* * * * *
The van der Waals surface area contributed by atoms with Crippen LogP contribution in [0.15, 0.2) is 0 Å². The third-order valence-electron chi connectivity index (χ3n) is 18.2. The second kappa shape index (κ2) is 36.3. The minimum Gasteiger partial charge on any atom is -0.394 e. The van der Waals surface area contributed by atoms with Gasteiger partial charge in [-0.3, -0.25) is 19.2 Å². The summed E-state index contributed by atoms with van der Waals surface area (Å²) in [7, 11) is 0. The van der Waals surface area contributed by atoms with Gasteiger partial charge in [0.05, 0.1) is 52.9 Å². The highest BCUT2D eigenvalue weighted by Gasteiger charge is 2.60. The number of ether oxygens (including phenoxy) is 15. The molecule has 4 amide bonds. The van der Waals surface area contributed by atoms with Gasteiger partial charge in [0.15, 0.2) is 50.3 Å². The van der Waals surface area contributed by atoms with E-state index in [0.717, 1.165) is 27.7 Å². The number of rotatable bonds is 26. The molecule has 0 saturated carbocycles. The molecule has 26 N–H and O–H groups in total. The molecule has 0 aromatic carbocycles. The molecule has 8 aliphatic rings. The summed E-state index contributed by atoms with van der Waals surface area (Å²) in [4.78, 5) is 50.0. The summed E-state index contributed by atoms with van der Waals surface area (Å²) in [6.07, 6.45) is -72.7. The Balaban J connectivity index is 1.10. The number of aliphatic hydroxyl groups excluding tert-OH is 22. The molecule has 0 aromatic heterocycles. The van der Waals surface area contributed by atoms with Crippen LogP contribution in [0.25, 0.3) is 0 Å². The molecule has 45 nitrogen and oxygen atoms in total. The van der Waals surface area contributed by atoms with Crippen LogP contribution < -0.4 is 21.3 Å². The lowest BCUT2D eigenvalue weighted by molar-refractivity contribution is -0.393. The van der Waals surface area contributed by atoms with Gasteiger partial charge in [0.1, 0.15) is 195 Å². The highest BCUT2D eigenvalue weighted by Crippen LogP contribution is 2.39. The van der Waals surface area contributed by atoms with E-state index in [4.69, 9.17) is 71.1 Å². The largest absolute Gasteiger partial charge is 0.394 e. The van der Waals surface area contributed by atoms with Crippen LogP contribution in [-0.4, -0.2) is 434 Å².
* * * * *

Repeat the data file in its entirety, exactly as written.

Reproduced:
The van der Waals surface area contributed by atoms with Crippen LogP contribution in [0.15, 0.2) is 0 Å². The third-order valence-electron chi connectivity index (χ3n) is 18.2. The second kappa shape index (κ2) is 36.3. The minimum Gasteiger partial charge on any atom is -0.394 e. The van der Waals surface area contributed by atoms with Gasteiger partial charge in [-0.3, -0.25) is 19.2 Å². The summed E-state index contributed by atoms with van der Waals surface area (Å²) in [7, 11) is 0. The van der Waals surface area contributed by atoms with Gasteiger partial charge in [0.05, 0.1) is 52.9 Å². The highest BCUT2D eigenvalue weighted by Gasteiger charge is 2.60. The number of ether oxygens (including phenoxy) is 15. The molecule has 4 amide bonds. The van der Waals surface area contributed by atoms with Gasteiger partial charge in [0.15, 0.2) is 50.3 Å². The van der Waals surface area contributed by atoms with E-state index in [0.717, 1.165) is 27.7 Å². The number of rotatable bonds is 26. The molecule has 0 saturated carbocycles. The molecule has 26 N–H and O–H groups in total. The molecule has 0 aromatic carbocycles. The molecule has 8 aliphatic rings. The summed E-state index contributed by atoms with van der Waals surface area (Å²) in [4.78, 5) is 50.0. The summed E-state index contributed by atoms with van der Waals surface area (Å²) in [6.07, 6.45) is -72.7. The Balaban J connectivity index is 1.10. The number of aliphatic hydroxyl groups excluding tert-OH is 22. The molecule has 0 aromatic heterocycles. The van der Waals surface area contributed by atoms with Crippen LogP contribution in [0.25, 0.3) is 0 Å². The molecule has 45 nitrogen and oxygen atoms in total. The van der Waals surface area contributed by atoms with Crippen LogP contribution < -0.4 is 21.3 Å². The lowest BCUT2D eigenvalue weighted by molar-refractivity contribution is -0.393. The van der Waals surface area contributed by atoms with Gasteiger partial charge in [0.1, 0.15) is 195 Å². The highest BCUT2D eigenvalue weighted by Crippen LogP contribution is 2.39. The van der Waals surface area contributed by atoms with E-state index in [4.69, 9.17) is 71.1 Å². The largest absolute Gasteiger partial charge is 0.394 e. The van der Waals surface area contributed by atoms with Crippen LogP contribution in [-0.4, -0.2) is 434 Å².